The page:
Serengeti & Grumeti Reserve
In the vast plains of Serengeti National Park, comprising 1.5 million hectares of savannah, the annual migration of two million wildebeests plus hundreds of thousands of gazelles and zebras – followed by their predators in their annual migration in search of pasture and water – is one of the most impressive nature spectacles in the world. The biological diversity of the park is very high with at least four globally threatened or endangered animal species: black rhinoceros, elephant, wild dog, and cheetah.
Serengeti National Park is at the heart the larger Serengeti ecosystem, which is defined by the area covered by the annual migration. The property is contiguous with Ngorongoro Conservation Unit, an area of 528,000ha declared a World Heritage Site in 1979. The entire ecosystem also includes the Maswa Game Reserve (2,200km2) in the south, Grumeti and Ikorongo Game Reserves in the east, Maasai Mara National Reserve in Kenya (1,672km2) to the north, and Loliondo Game Controlled Area in the west. This entire ecosystem is intact and no barriers hamper the migration.
Protected area since 1940. In 1929, 228,600ha of central Serengeti was declared a game reserve. National park status in 1951 with extensive boundary modifications in 1959. Included with the adjoining Maswa Game Reserve as part of Serengeti-Ngorongoro Biosphere Reserve in 1981. Accepted as part of a World Heritage Site in 1981.
Singita Grumeti, situated adjacent to the Serengeti National Park in Tanzania, is an integral part of the Serengeti-Mara Ecosystem, the home of the Great Migration. The reserve was created by the Tanzanian government in 1994 in order to protect the path of the annual wildebeest migration and the indigenous biodiversity of this vast and important ecosystem. In 2002, the Grumeti Community and Wildlife Conservation Fund, a not-for-profit organisation, was granted the right to manage and conserve these 350,000 acres, for the benefit of Tanzania, Africa and the world. Four years later, Singita took over the management of the property, at the request of the concessionaire and began the task of generating, via low impact tourism, the funds necessary to ensure the long-term sustainability of the reserve through conservation and community partnerships.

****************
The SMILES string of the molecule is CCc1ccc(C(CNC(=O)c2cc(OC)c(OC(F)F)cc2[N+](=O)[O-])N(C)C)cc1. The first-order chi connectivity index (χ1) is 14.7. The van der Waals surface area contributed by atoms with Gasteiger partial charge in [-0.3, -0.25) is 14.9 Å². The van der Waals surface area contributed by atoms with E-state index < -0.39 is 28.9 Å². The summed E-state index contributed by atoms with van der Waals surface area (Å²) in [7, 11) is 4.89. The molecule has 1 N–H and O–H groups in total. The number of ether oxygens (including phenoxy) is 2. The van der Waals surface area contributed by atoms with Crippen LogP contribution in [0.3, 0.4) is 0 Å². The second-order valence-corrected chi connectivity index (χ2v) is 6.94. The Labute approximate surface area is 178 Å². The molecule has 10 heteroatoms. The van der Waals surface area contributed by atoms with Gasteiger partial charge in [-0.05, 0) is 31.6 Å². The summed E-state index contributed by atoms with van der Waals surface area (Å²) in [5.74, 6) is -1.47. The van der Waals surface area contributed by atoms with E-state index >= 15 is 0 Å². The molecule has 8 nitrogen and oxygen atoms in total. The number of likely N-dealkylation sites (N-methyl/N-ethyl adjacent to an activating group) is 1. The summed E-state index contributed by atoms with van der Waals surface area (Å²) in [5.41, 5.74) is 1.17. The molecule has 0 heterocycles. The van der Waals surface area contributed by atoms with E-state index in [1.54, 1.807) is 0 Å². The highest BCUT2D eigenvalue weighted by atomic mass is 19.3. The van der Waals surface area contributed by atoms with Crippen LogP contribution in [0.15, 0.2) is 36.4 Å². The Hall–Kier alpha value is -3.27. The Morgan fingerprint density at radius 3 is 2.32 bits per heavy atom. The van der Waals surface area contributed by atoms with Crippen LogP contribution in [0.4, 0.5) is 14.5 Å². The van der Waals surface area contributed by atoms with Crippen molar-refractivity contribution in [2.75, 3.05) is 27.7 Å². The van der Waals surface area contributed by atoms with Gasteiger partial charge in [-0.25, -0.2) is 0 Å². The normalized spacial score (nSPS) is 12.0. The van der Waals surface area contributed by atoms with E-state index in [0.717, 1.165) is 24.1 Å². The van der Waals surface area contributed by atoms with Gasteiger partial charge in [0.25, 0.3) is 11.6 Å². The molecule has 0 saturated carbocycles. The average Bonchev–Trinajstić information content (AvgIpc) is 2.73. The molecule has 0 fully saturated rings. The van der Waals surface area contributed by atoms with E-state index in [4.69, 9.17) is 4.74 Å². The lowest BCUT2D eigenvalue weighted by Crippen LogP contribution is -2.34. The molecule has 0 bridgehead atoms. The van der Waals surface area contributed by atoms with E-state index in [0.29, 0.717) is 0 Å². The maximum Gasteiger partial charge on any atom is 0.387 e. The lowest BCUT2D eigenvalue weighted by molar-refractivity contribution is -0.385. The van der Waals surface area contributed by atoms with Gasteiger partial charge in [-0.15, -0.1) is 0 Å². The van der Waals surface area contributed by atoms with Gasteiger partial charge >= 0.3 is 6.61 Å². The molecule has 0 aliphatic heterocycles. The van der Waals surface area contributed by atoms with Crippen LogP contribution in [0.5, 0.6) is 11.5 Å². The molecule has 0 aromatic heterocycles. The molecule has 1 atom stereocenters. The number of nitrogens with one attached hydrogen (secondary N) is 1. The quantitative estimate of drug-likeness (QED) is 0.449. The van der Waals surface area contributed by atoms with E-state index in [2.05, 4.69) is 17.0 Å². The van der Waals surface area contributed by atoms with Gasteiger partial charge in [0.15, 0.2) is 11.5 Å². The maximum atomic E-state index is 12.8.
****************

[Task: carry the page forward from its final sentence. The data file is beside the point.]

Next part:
Maswa Game Reserve borders the famed Serengeti National Park on the south-western boundary. The 60,000 acre reserve is an extension of the Serengeti ecosystem and a dry season refuge, with four rivers providing water for wildlife. The wildebeest migration occurs in January-February and resident game include buffalo, leopard, lion, roan, hartebeest and much more.
The Serengeti’s Climate is usually warm and dry. The main rainy season is from March to May, with short rains falling from October to November. The amount of rainfall increases from about 508mm on the plains in the lee of the Ngorongoro Highlands to about 1,200mm on the shores of Lake Victoria. All is lush and green after the rains, but a gradual drying up follows which restricts plant growth and encourages the animals to migrate in search of permanent waters. With altitudes ranging from 920 to 1,850 metres – higher than most of Europe – mean temperatures vary from 15 degrees to 25 degrees Celsius. It is coldest from June to October, particularly in the evenings.